The Lockerbie Outrage Gap
Before departing for vacation Friday, the president called Libya’s warm reception for the freed Lockerbie bomber "highly objectionable." Katty Kay says America’s reaction to the Pan Am bomber’s release has been radically different than Britain’s, showing just how wide the trans-Atlantic gulf remains on attitudes about justice.
It is very easy to sympathize with the relatives of those who died in the attack on Pan Am Flight 103. It's clear why they feel so outraged that the only man imprisoned for the deaths of their loved ones is now free in Libya, having returned effectively to a hero's welcome. The pictures of Abdel Basset Ali al-Megrahi being cheered off the plane in Tripoli tonight are particularly galling.
What's politically and culturally less explicable is the gulf in reaction over his release between the U.S. and Britain, even in Lockerbie itself. BBC correspondents who've spent the day in the town (which will forever be defined as the sight of the largest mass murder on British soil) report that most people there agree with the Scottish justice minister's decision to release al-Megrahi, who is suffering from terminal cancer, on compassionate grounds. And even the relatives of those Brits who died supported his release.
The overwhelming majority of his 270 victims were American, but 11 people, two entire families in fact, did die on the ground in Scotland, and one might expect, in Lockerbie if nowhere else, outrage similar to that expressed by American relatives. But not so. Perhaps it's because Brits, with their experience in Northern Ireland, are, more inured to terrorism, whereas, before Lockerbie, Americans had never really been exposed to this kind of attack, and so it became a watershed event that shattered America's sense of invincibility. Perhaps it’s that more in Britain question al-Megrahi's guilt to start with. Or is it just a more confident American sense of wrong and right?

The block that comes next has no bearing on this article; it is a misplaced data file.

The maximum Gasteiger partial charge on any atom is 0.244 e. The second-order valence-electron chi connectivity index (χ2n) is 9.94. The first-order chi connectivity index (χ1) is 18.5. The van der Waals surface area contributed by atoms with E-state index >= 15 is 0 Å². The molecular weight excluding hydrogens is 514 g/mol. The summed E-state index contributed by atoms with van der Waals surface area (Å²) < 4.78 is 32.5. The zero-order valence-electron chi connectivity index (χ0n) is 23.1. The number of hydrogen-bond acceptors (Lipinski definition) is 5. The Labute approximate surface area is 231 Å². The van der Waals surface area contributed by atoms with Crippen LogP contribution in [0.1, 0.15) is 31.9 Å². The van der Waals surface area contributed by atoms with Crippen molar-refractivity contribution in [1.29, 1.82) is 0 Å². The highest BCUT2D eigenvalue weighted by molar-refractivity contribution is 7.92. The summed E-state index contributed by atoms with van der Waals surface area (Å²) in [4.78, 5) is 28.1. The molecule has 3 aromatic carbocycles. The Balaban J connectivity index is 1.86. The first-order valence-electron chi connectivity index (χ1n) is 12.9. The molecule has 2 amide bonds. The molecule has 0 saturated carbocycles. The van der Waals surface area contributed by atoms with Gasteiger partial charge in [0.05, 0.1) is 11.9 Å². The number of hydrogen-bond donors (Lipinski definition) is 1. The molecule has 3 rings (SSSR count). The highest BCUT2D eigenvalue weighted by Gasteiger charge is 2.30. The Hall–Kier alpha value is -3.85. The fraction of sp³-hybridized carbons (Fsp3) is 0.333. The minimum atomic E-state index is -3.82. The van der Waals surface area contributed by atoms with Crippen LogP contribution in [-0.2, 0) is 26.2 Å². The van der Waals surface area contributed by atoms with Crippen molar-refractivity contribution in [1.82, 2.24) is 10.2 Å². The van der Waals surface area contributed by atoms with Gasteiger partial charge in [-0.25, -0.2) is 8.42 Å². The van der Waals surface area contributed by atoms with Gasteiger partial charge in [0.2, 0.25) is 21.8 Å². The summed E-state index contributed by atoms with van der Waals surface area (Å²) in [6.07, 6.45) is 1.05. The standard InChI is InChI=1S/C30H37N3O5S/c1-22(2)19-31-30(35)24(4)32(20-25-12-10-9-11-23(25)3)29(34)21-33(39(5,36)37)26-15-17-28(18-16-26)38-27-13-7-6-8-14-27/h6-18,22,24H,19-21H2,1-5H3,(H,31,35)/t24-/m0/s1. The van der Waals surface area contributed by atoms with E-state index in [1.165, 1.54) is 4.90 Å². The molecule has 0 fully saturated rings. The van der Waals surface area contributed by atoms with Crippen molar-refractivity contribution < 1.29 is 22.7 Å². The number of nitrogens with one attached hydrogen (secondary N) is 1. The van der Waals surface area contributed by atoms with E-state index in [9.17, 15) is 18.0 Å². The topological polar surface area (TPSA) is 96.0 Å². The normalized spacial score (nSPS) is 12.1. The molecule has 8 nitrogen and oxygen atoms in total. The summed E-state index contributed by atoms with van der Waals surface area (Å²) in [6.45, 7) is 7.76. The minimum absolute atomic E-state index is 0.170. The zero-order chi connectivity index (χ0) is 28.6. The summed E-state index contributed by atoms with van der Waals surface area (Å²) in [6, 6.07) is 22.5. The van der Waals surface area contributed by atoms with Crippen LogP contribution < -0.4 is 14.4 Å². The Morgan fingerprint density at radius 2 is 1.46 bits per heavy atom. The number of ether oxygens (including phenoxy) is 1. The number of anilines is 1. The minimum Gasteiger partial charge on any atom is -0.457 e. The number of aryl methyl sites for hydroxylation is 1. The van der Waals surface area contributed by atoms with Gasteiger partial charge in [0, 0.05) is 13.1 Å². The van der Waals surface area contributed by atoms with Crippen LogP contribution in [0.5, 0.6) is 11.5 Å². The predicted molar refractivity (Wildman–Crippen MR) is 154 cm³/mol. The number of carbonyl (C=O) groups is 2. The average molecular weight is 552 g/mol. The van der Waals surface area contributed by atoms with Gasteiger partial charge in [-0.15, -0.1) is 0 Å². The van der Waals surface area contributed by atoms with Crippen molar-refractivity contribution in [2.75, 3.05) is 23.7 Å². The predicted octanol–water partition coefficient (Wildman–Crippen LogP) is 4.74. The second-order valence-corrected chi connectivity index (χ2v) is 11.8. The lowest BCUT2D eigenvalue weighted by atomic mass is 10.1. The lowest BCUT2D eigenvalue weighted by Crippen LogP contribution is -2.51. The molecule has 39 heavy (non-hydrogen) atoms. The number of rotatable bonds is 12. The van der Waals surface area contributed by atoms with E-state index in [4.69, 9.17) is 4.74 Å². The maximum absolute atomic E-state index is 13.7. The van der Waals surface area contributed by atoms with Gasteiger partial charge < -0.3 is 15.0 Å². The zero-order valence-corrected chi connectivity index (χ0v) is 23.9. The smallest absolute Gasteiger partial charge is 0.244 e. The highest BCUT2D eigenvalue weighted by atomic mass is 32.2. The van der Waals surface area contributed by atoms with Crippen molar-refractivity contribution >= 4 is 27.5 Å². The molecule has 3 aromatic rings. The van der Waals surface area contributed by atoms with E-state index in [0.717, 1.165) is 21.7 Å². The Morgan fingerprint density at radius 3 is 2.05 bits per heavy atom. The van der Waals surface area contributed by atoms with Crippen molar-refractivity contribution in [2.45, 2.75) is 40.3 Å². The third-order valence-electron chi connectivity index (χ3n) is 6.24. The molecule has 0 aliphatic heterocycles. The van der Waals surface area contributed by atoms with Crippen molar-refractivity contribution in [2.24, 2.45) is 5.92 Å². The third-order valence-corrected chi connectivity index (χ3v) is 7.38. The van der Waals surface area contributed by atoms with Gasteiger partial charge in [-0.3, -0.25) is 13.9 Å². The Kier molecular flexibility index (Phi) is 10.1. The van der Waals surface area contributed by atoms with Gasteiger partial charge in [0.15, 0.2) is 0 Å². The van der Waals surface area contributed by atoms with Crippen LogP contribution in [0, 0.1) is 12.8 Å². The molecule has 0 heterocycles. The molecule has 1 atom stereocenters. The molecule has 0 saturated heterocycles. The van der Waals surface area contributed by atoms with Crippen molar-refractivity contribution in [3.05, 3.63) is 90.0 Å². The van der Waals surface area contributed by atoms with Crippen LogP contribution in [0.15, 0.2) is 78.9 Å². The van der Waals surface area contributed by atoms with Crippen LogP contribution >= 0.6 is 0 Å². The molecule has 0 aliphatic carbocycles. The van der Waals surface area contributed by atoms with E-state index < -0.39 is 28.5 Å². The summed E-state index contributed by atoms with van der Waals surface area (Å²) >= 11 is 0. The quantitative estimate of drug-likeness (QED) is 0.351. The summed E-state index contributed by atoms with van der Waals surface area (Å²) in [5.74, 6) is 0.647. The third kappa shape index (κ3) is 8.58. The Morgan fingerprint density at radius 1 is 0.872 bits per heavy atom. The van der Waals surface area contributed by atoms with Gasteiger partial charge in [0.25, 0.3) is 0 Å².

The phone lines between Washington and Edinburgh have rarely run hotter, and after the jubilant scenes in Tripoli, Scotland’s decision looks even shakier.
It's not entirely clear to me why the outrage gap is so pronounced on al-Megrahi's release, but it definitely is, and I don't think it's just a question of numbers. The people of Lockerbie seem to support Kenny MacAskill, the justice minister, in his view that the West's identity rests on mercy as well as justice, and that even in the case of a mass murderer that value still applies. As one of the residents of Lockerbie told my colleague, "We just don't see these things in black and white."
It was sort of intriguing to watch the dour Scottish minister using the kind of spiritual language that comes so awkwardly to British politicians but is virtually required of their U.S. counterparts. MacAskill said that al-Megrahi was returning to a "sentence imposed by a higher power." It was clearly a not-so-subtle attempt to pacify his American critics.
It didn't work. At all. The U.S. government has joined the families in slamming the Scottish decision. From Obama on down, America is furious. The phone lines between Washington and Edinburgh have rarely run hotter, and after the jubilant scenes in Tripoli, Scotland’s decision looks even shakier. But the president is vulnerable to the charge that America looks the weaker today. Washington appealed to the British government not to release al-Megrahi and asked the Libyan government not to treat him like a hero, and was rebuffed on both counts.
Every now and again, a story reveals a surprising trans-Atlantic gulf. The release of al-Megrahi is one of them. I cannot even begin to imagine how it feels to have lost a loved one to terrorism, how the anger and sense of total injustice must burn for years. The people of Lockerbie, however, appear to have put their faith in our capacity for compassion. I fear on this there is no mid-Atlantic position where both sides can meet.